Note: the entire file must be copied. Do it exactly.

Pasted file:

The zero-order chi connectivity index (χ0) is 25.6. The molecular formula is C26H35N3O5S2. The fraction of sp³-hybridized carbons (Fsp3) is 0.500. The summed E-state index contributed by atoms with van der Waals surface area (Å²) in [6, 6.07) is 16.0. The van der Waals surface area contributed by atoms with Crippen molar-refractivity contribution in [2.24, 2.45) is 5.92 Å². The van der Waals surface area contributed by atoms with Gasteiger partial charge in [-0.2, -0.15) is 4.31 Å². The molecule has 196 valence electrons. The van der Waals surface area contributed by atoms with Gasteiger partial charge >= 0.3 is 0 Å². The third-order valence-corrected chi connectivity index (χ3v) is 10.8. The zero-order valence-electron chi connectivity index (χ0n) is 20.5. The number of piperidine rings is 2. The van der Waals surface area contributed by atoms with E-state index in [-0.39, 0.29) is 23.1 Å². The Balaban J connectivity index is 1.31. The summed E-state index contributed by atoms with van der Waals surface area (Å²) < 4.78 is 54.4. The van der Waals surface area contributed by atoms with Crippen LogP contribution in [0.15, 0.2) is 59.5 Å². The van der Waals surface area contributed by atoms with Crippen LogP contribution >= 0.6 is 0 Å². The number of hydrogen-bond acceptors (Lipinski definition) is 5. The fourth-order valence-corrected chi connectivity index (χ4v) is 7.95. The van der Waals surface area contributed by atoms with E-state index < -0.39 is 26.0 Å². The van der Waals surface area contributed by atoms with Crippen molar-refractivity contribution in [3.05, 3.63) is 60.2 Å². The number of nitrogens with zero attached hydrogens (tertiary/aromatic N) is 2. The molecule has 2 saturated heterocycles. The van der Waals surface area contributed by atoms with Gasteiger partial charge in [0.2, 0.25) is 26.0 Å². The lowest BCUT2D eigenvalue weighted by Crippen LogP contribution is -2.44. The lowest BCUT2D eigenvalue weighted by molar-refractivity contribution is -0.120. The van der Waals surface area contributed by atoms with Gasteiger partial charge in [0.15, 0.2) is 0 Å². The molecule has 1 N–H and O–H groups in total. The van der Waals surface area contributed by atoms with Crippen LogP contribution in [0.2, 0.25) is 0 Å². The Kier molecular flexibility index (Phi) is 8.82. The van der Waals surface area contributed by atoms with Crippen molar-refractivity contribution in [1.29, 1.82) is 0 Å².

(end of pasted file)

The zero-order chi connectivity index (χ0) is 25.6. The molecular formula is C26H35N3O5S2. The fraction of sp³-hybridized carbons (Fsp3) is 0.500. The summed E-state index contributed by atoms with van der Waals surface area (Å²) in [6, 6.07) is 16.0. The van der Waals surface area contributed by atoms with Crippen molar-refractivity contribution in [2.24, 2.45) is 5.92 Å². The van der Waals surface area contributed by atoms with Gasteiger partial charge in [-0.2, -0.15) is 4.31 Å². The molecule has 196 valence electrons. The van der Waals surface area contributed by atoms with Gasteiger partial charge >= 0.3 is 0 Å². The third-order valence-corrected chi connectivity index (χ3v) is 10.8. The zero-order valence-electron chi connectivity index (χ0n) is 20.5. The number of piperidine rings is 2. The van der Waals surface area contributed by atoms with E-state index in [-0.39, 0.29) is 23.1 Å². The Balaban J connectivity index is 1.31. The summed E-state index contributed by atoms with van der Waals surface area (Å²) < 4.78 is 54.4. The van der Waals surface area contributed by atoms with Crippen LogP contribution in [0.15, 0.2) is 59.5 Å². The van der Waals surface area contributed by atoms with Crippen LogP contribution >= 0.6 is 0 Å². The number of hydrogen-bond acceptors (Lipinski definition) is 5. The fourth-order valence-corrected chi connectivity index (χ4v) is 7.95. The van der Waals surface area contributed by atoms with E-state index < -0.39 is 26.0 Å². The van der Waals surface area contributed by atoms with Crippen molar-refractivity contribution in [3.05, 3.63) is 60.2 Å². The number of nitrogens with zero attached hydrogens (tertiary/aromatic N) is 2. The molecule has 2 saturated heterocycles. The van der Waals surface area contributed by atoms with Gasteiger partial charge in [0.2, 0.25) is 26.0 Å². The lowest BCUT2D eigenvalue weighted by Crippen LogP contribution is -2.44. The lowest BCUT2D eigenvalue weighted by molar-refractivity contribution is -0.120. The van der Waals surface area contributed by atoms with Gasteiger partial charge in [0.15, 0.2) is 0 Å². The molecule has 1 N–H and O–H groups in total. The van der Waals surface area contributed by atoms with Crippen LogP contribution in [0.2, 0.25) is 0 Å². The Kier molecular flexibility index (Phi) is 8.82. The van der Waals surface area contributed by atoms with Crippen molar-refractivity contribution in [1.29, 1.82) is 0 Å².